How to get CMake to pass either std=c++14/c++1y or c++17/c++1z based on GCC version?


C++ Problem Overview

GCC 4.x doesn't accept the --std=c++14 switch for C++14 code - it takes --std=c++1y instead. Later versions take --std=c++1z but (probably) not --std=c++17 which has not been set yet (writing this in 2016). Perhaps there are similar issues with C++11.

Does CMake have some facility (perhaps as a module) to pass the correct switch according to the GCC version?

C++ Solutions

Solution 1 - C++

When wanting to specify a particular C++ version, the recommended way to do this with CMake 3.1 and later is to use the CXX_STANDARD, CXX_STANDARD_REQUIRED and CXX_EXTENSIONS target properties, or their variable equivalents to specify target defaults. Full details can be found here, but the short version goes something like this:

cmake_minimum_required(VERSION 3.1)

# ... Define targets, etc. as usual

CMake should then select the appropriate compiler flag for the requested C++ standard based on what the compiler supports, or error out if it doesn't support the requested standard.

It should also be noted that CMake may upgrade the target to use a later language standard than the one specified by its CXX_STANDARD target property. The use of compile feature requirements (as mentioned in @FlorianWolters answer) can raise the language standard requirement. In fact, CMake will always pick the stronger language requirement specified by either the CXX_STANDARD target property or the compile feature requirements set on the target. Note also that earlier versions of the CMake documentation did not accurately reflect the way CXX_EXTENSIONS interacts with compile features. With CMake 3.21 or earlier, CXX_EXTENSIONS would only take effect if CXX_STANDARD was also specified, for most common compilers (since they are specified together with the one compiler flag). From CMake 3.22 onward, CXX_EXTENSIONS is honoured whether CXX_STANDARD is set or not.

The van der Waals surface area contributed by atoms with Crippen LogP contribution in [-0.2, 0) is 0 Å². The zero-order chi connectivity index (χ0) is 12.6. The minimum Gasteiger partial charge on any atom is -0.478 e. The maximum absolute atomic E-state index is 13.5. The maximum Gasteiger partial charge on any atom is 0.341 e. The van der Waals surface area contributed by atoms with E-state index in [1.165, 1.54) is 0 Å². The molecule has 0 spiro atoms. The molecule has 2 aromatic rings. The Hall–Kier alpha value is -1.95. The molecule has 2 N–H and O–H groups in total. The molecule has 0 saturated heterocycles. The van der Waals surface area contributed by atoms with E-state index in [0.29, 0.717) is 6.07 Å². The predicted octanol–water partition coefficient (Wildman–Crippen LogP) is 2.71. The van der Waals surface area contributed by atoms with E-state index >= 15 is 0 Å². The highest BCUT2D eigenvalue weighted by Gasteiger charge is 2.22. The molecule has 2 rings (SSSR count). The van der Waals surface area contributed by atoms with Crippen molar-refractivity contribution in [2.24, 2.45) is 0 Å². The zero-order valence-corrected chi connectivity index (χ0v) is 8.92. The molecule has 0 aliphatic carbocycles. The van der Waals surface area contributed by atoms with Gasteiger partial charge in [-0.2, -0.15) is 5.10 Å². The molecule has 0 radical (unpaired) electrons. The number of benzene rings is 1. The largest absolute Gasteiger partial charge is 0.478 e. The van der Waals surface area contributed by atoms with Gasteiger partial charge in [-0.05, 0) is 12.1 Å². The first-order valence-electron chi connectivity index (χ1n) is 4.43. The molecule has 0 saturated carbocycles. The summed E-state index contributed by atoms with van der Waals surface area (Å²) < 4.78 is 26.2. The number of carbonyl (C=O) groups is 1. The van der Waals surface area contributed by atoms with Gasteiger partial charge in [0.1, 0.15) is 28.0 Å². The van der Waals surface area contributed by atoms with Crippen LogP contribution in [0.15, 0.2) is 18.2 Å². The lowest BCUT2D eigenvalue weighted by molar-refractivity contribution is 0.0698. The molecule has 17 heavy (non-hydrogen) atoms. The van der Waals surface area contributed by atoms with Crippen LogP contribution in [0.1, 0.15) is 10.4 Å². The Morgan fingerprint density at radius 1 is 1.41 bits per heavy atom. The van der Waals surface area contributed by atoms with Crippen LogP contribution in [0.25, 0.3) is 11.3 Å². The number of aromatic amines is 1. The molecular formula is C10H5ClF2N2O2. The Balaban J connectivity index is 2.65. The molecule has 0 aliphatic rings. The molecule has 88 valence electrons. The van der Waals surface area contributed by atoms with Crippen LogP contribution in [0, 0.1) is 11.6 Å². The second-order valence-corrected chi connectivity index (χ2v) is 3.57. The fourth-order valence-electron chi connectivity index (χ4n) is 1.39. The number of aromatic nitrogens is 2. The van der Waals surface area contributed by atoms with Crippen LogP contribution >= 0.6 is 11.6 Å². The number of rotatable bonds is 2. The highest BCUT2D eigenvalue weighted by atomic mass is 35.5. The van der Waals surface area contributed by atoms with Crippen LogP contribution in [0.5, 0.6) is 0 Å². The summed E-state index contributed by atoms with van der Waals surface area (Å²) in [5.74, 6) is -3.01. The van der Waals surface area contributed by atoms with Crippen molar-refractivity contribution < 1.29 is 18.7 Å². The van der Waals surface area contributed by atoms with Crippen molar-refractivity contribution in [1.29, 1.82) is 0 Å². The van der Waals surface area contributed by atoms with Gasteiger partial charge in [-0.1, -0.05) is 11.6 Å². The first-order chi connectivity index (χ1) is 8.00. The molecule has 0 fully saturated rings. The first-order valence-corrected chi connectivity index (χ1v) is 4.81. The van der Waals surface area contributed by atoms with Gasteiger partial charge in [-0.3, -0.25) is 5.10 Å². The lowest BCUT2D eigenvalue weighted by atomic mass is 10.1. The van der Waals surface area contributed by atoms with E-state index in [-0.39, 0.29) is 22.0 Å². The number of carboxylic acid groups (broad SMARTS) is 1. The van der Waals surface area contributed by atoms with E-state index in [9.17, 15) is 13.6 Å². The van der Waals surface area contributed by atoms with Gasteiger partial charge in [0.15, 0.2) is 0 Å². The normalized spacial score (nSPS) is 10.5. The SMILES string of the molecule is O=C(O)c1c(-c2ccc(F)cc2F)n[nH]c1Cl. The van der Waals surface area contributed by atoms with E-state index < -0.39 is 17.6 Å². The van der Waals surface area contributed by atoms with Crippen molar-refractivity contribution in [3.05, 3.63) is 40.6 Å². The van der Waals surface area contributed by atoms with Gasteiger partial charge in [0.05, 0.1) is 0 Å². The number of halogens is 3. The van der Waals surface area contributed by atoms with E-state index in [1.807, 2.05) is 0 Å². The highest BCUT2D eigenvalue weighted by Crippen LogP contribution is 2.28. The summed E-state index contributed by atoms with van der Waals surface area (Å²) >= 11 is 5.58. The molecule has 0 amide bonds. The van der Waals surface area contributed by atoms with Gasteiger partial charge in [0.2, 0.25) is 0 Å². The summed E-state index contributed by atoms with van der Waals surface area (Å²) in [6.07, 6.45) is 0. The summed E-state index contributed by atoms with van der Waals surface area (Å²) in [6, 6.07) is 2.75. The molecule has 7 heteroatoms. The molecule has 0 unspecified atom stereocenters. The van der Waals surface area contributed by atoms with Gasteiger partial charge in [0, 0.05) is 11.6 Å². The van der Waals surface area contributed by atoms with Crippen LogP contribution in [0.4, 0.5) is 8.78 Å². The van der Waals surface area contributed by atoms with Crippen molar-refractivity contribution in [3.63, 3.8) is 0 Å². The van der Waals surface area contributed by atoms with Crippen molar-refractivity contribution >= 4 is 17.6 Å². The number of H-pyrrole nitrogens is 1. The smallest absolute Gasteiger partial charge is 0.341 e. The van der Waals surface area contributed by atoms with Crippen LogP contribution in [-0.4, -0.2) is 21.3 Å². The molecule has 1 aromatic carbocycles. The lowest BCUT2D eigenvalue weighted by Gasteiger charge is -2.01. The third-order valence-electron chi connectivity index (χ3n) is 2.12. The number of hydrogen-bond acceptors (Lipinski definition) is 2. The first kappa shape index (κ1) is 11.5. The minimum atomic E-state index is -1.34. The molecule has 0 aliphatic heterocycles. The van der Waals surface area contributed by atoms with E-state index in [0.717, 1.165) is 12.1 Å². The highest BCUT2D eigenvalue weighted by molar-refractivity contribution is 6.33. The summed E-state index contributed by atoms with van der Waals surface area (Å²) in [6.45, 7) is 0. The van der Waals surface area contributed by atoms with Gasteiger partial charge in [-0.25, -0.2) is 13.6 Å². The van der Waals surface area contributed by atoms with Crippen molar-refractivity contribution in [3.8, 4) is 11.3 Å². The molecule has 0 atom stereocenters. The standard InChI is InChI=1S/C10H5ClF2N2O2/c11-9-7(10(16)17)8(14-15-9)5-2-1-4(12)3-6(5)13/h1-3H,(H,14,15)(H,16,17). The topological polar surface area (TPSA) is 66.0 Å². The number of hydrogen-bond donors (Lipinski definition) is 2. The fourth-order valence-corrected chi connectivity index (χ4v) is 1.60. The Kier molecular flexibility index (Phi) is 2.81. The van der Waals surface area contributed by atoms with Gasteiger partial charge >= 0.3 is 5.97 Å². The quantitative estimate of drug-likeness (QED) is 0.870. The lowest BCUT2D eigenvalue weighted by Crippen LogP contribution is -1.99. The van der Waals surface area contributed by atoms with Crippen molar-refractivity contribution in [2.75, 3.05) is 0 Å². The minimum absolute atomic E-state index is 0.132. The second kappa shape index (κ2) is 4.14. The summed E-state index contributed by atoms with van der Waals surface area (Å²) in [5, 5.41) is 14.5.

Solution 2 - C++

Modern CMake code should use the target_compile_features command to request a specific C++ standard. This can be specified as build requirement only (PRIVATE), usage requirement only (INTERFACE) or build and usage requirement (PUBLIC).


cmake_minimum_required(VERSION 3.9.4)

add_executable(cpp-snippets "main.cpp")
target_compile_features(cpp-snippets PRIVATE cxx_std_17)

Refer to the section Requiring Language Standards in the official CMake documentation for cmake-compile-features to learn more.

Solution 3 - C++

Check if the compiler supports the flags? Perhaps something like


# Check for standard to use
check_cxx_compiler_flag(-std=c++17 HAVE_FLAG_STD_CXX17)
    # Have -std=c++17, use it
    check_cxx_compiler_flag(-std=c++1z HAVE_FLAG_STD_CXX1Z)
        # Have -std=c++1z, use it
        # And so on and on...


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Content TypeOriginal AuthorOriginal Content on Stackoverflow
QuestioneinpoklumView Question on Stackoverflow
Solution 1 - C++Craig ScottView Answer on Stackoverflow
Solution 2 - C++Florian WoltersView Answer on Stackoverflow
Solution 3 - C++Some programmer dudeView Answer on Stackoverflow